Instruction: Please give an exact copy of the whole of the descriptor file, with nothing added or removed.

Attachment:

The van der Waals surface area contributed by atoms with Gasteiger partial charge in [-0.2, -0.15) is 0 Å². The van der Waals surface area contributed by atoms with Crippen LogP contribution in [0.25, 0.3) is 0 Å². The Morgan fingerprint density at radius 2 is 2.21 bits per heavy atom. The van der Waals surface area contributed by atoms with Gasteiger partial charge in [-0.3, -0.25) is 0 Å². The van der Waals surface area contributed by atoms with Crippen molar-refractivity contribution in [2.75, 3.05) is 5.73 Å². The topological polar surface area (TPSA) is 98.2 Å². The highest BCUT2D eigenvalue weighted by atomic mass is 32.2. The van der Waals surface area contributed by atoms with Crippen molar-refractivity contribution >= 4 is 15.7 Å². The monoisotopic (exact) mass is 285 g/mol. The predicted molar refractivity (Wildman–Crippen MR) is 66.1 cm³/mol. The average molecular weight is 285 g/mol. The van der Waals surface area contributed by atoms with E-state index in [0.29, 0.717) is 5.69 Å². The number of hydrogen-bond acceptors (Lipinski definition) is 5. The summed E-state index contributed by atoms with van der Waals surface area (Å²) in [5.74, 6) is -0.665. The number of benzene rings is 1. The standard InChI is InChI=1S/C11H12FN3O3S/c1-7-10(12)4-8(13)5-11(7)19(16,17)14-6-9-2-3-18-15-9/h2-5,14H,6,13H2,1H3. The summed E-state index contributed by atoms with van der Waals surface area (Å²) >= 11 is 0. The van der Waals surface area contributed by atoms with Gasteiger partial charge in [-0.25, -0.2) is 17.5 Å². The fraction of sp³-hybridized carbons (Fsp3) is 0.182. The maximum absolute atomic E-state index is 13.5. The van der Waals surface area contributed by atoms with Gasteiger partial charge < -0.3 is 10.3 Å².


The van der Waals surface area contributed by atoms with Gasteiger partial charge in [-0.2, -0.15) is 0 Å². The van der Waals surface area contributed by atoms with Crippen LogP contribution in [0.25, 0.3) is 0 Å². The Morgan fingerprint density at radius 2 is 2.21 bits per heavy atom. The van der Waals surface area contributed by atoms with Gasteiger partial charge in [-0.3, -0.25) is 0 Å². The van der Waals surface area contributed by atoms with Crippen molar-refractivity contribution in [2.75, 3.05) is 5.73 Å². The topological polar surface area (TPSA) is 98.2 Å². The highest BCUT2D eigenvalue weighted by atomic mass is 32.2. The van der Waals surface area contributed by atoms with Crippen molar-refractivity contribution >= 4 is 15.7 Å². The monoisotopic (exact) mass is 285 g/mol. The predicted molar refractivity (Wildman–Crippen MR) is 66.1 cm³/mol. The average molecular weight is 285 g/mol. The van der Waals surface area contributed by atoms with E-state index in [0.29, 0.717) is 5.69 Å². The number of hydrogen-bond acceptors (Lipinski definition) is 5. The summed E-state index contributed by atoms with van der Waals surface area (Å²) in [5.74, 6) is -0.665. The number of benzene rings is 1. The standard InChI is InChI=1S/C11H12FN3O3S/c1-7-10(12)4-8(13)5-11(7)19(16,17)14-6-9-2-3-18-15-9/h2-5,14H,6,13H2,1H3. The summed E-state index contributed by atoms with van der Waals surface area (Å²) >= 11 is 0. The van der Waals surface area contributed by atoms with Gasteiger partial charge in [-0.25, -0.2) is 17.5 Å². The fraction of sp³-hybridized carbons (Fsp3) is 0.182. The maximum absolute atomic E-state index is 13.5. The van der Waals surface area contributed by atoms with Gasteiger partial charge < -0.3 is 10.3 Å².